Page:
6. I‘ve never classified myself as “unique” [or “uni-kew” as my eldest brother pronounced it for YEARS], though others have told me I am, & I’ve certainly felt I was “one of a kind”. I didn’t really fit or click 100% with anyone at high school, my life really took off after that. Its one piece of advice I’d offer to young adults / teens who are feeling the weight of high school, struggling with peer pressure, all that shit. It DOES end & you go on to uni [college, grad school, whatever] & work & just BE YOU & find people who you DO click with. At least that’s how it happened with me.

    Hooo-wheeeee broken, yes. Definitely. Like there was something not quite “right” in the workings of my brain. I was a bit strange & quirky & well, fey; I certainly perceived & imagined life / events / interactions very differently than others around me.

    It sounds incredibly soppy & feel free to vomit, but my husband & I clicked *instantly* when we met, he makes me feel whole & vice versa. It was very odd actually as we’re both very reseverved, wary types in social situations, but we recognised each other immediately. We’ve been really good for one another too, it’s an equal partnership which is amazing; we still have mad fun giggling & talk non-stop. I have male & female friends like that too, who I’ve sort of “collected” over the years; we can talk about the most serious of issues, but also go in for ridiculous silliness too.

    Those few paras you described of Dill drawing you – but not actually checking that he’d got you true to life, that he had an image in his head of who Brenna was & drew from that? I think I would have been annoyed & creeped out by that, being someone’s doll … but also flattered, it’s lovely that he visualised you as so attractive & flawless! [Also: I would have loved a Jane for a friend; I miss #4 though … did you still see him in the halls if not in class?]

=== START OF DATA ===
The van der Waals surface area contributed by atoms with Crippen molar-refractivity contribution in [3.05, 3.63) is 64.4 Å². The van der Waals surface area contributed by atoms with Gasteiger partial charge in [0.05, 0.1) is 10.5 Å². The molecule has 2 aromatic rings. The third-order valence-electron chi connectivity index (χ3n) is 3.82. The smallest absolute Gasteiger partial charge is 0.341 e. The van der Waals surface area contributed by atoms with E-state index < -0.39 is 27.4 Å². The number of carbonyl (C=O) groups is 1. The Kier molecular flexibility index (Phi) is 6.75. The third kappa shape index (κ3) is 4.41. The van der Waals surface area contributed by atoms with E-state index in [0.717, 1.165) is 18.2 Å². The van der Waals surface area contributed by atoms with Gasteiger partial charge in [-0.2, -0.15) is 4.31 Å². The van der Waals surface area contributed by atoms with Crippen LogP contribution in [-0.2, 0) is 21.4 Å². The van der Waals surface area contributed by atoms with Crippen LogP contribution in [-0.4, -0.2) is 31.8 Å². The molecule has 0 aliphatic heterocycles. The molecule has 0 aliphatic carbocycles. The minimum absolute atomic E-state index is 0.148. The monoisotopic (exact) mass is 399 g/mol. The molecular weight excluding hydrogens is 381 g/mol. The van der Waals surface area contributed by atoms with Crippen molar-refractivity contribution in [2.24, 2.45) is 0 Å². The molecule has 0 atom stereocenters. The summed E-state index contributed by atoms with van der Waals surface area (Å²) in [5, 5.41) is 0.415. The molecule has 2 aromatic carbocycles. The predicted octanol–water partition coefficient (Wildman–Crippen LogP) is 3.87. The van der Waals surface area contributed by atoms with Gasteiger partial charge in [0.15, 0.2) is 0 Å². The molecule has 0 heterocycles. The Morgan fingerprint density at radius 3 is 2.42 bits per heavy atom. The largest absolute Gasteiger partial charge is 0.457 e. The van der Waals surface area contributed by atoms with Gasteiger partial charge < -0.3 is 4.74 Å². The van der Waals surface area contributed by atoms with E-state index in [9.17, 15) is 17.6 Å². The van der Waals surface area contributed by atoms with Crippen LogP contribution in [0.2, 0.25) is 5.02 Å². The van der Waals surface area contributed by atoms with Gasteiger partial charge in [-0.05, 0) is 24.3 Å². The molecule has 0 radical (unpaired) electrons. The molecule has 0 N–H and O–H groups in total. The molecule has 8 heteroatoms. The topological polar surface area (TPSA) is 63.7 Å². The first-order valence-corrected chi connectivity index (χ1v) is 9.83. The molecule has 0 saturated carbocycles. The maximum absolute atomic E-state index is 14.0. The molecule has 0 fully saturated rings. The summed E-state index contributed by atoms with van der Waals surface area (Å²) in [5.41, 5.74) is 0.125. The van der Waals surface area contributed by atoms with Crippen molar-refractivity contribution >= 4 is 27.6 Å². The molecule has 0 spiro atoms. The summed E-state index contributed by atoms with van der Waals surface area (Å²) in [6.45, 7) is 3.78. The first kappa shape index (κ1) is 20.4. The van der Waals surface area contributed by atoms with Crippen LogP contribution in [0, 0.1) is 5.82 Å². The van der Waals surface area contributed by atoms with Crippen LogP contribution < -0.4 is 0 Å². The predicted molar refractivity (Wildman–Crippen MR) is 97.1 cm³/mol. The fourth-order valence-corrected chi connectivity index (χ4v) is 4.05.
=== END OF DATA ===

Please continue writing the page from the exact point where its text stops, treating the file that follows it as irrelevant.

Thanks for another great entry, Brenna!

    — Jules


  7. I‘ve never classified myself as “unique” [or “uni-kew” as my eldest brother pronounced it for YEARS], though others have told me I am, & I’ve certainly felt I was “one of a kind”

    This was really the thing I was having the most trouble with—the idea that there was bad-different and good-different and in-between, and everyone around you got to decide which were the bad parts and which were the good ones, and you could be unique, and someone else could be weird, or vice versa and there seemed to be no formal rule to any of it. I always wanted to understand what everything meant, and it was so hard to accept that sometimes people just get ideas about you, and it doesn’t really mean anything. Or at least, not about you.

    my husband & I clicked *instantly* when we met

    While I won’t say my husband and I hit it off immediately (awkward encounters, halting conversation) I knew right away that I wanted to know him. He was so quiet and alert and thoughtful at a place and time in our lives when everyone else was just so loud.